1. You totally scooped me! I had a similar post in mind for today, but decided to go with self-promotional birthday action instead. (And happy belated birthday to you!)

    • Nothing wrong with self-promotional birthday action —I was guilty of that a couple of days ago! (And happy birthday!!)

      Did you see the He Said/She Said side-by-side commentaries by AO Scott & La Manohla in today’s Times? He seemed to damn it with faint praise; hardly surprisingly, she did no such thing.

  2. James

    Another (negative) early review, with lively debate in the comments section:

    http://hollywood-elsewhere.com/archives/2006/05/blood_of_a_lady.php

    • Interesting commentary —thanks for the link.

      I have to remind myself that I thought “Lost In Translation” was going to be a terrible movie too —and I ended up loving it.

      I do think that whoever said that her films are tone poems that lose something when seen on the small screen at home was spot on. I think she does have a canny eye for visuals that augment her protagonists’ inner turmoil. But I also feel that her films become less compelling with each successive viewing (LiT certainly has); not sure if Marie Antionette will fall into that category or not. From what people are saying in that thread, it doesn’t sound that compelling after one viewing, never mind several…

      It does look gorgeously composed though.

      • James

        I watched Lost in Translation once, and I loved it then. But later I decided that some of the criticism of the film’s depiction of Japan (that neither the characters of Coppola showed any interest in Japanese culture, and the Japanese charcaters are played for laughs and nothing else) had merit to it.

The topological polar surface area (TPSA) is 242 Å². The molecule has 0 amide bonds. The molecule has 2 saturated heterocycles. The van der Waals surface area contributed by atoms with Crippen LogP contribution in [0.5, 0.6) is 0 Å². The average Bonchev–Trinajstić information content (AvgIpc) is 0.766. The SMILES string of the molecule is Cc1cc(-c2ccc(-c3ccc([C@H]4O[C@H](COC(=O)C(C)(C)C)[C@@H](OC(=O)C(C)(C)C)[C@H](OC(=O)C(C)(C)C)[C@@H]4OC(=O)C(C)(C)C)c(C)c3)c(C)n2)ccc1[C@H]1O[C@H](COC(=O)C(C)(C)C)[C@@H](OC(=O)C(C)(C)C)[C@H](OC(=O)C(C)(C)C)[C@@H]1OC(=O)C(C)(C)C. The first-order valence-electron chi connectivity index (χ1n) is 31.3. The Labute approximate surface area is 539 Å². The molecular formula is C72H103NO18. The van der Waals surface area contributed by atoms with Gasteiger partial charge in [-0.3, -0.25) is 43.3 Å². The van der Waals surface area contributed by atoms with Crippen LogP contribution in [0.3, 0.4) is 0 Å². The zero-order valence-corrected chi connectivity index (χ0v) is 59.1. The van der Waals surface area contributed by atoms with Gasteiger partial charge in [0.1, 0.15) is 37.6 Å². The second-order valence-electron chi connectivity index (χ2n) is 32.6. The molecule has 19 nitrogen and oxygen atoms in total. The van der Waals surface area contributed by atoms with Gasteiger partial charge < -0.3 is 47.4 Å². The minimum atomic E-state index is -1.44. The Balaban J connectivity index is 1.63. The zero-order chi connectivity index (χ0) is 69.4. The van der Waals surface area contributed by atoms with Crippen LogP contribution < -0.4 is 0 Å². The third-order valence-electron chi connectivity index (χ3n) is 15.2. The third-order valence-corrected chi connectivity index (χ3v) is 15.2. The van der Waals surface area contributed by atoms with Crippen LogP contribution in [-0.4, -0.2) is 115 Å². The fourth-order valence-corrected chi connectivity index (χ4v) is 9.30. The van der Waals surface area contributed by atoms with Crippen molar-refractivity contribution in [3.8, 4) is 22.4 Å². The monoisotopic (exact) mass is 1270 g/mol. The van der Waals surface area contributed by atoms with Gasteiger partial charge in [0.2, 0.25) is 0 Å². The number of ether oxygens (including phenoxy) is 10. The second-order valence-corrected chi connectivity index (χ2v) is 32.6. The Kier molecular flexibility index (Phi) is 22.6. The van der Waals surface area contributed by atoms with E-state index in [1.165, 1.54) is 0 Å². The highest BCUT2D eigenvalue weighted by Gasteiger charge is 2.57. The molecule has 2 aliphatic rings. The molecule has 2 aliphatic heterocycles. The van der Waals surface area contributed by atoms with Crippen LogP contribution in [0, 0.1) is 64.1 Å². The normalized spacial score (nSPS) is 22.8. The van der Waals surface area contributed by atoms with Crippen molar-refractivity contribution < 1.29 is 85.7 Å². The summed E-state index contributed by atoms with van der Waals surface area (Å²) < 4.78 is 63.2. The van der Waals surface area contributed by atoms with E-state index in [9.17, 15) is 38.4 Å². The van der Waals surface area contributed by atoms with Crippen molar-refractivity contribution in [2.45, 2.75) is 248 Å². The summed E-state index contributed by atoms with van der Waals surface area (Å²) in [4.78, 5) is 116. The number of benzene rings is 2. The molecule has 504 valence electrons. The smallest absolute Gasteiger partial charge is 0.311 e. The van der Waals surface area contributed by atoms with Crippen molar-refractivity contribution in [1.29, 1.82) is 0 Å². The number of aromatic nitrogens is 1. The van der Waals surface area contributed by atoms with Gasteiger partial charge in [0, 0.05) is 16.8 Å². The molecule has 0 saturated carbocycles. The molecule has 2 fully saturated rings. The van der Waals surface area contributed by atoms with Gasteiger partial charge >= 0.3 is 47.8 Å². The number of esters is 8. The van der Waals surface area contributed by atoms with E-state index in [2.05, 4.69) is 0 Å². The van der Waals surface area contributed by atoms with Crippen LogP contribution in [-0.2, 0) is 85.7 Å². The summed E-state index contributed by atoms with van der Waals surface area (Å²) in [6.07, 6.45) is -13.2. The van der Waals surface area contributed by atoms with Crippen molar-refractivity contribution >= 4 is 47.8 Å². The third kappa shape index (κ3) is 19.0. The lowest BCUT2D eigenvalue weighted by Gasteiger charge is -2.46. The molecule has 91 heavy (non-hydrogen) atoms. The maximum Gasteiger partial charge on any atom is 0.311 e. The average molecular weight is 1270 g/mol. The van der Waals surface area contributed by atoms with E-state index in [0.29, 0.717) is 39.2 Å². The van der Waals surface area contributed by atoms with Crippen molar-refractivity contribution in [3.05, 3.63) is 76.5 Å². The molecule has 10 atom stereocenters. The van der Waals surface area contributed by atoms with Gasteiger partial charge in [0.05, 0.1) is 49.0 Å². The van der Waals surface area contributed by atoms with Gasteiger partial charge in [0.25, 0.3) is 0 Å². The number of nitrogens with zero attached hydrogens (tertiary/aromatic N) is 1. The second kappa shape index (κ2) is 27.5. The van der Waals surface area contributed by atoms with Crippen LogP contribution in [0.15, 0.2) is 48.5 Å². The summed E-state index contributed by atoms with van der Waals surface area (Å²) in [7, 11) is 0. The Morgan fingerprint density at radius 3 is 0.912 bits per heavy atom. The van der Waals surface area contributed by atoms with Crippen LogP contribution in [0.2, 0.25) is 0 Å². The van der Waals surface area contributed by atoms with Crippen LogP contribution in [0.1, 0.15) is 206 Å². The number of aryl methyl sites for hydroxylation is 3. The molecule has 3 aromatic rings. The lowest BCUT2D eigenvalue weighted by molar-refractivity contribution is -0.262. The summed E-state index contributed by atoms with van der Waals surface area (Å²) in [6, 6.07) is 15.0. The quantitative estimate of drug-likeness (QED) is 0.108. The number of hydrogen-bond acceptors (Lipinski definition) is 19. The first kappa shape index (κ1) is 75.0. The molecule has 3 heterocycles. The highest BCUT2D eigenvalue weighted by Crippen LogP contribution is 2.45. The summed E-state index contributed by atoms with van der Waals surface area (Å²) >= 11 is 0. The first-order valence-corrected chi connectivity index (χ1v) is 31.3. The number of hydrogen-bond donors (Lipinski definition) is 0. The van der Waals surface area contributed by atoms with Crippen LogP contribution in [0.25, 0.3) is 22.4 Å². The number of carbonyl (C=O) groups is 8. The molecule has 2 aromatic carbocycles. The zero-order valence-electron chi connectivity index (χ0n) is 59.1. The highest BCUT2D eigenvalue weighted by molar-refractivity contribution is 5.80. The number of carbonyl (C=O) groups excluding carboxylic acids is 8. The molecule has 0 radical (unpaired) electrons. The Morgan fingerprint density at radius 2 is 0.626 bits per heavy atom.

It sounds from the Hollywood Elsewhere review that the new film has a similar problem (or theme).

        When I watched Jim Jarmusch’s Broken Flowers, I wondered if the movie wasn’t (at least partially) a response to Lost in Translation. Bill Murray plays a similar world-weary character closed off from life, but here he discovers the cost of cutting himself off from other people. It’s known that Jarmush made Ghost Dog as a response to Tarantino’s movies, so I suppose it’s possible.

        Jubilee is a politically conserative film with liberal punk rock music on the soundtrack. Punk is supposed to represent the decay of English culture. It would be interesting if Marie Antoinette worked in reverse (the degenerate royals of the 1780’s are the decay, punk rock songs are the bright populist future).

  3. Eek — that sort of coy anachronism reminds me of “Moulin Rouge”, which made me cringe in embarrassment (good thing I saw it on video so it was easy to just leave the room.)

    Although anachronism can be done well … like the Elizabethan drama with motorbikes in one Monty Python episode.

    • I don’t get the impression from people who’ve seen it that the film itself has any particular satirical intent, or uses the music as a sly comment upon the events unfolding. But I really need to see the film for myself to see how the soundtrack is employed. Who knows —maybe she’ll pull a Jubilee on us after all. Although I kind-of doubt it.

      I just noticed that I’ve consistently been misspelling Antoinette. Damn it!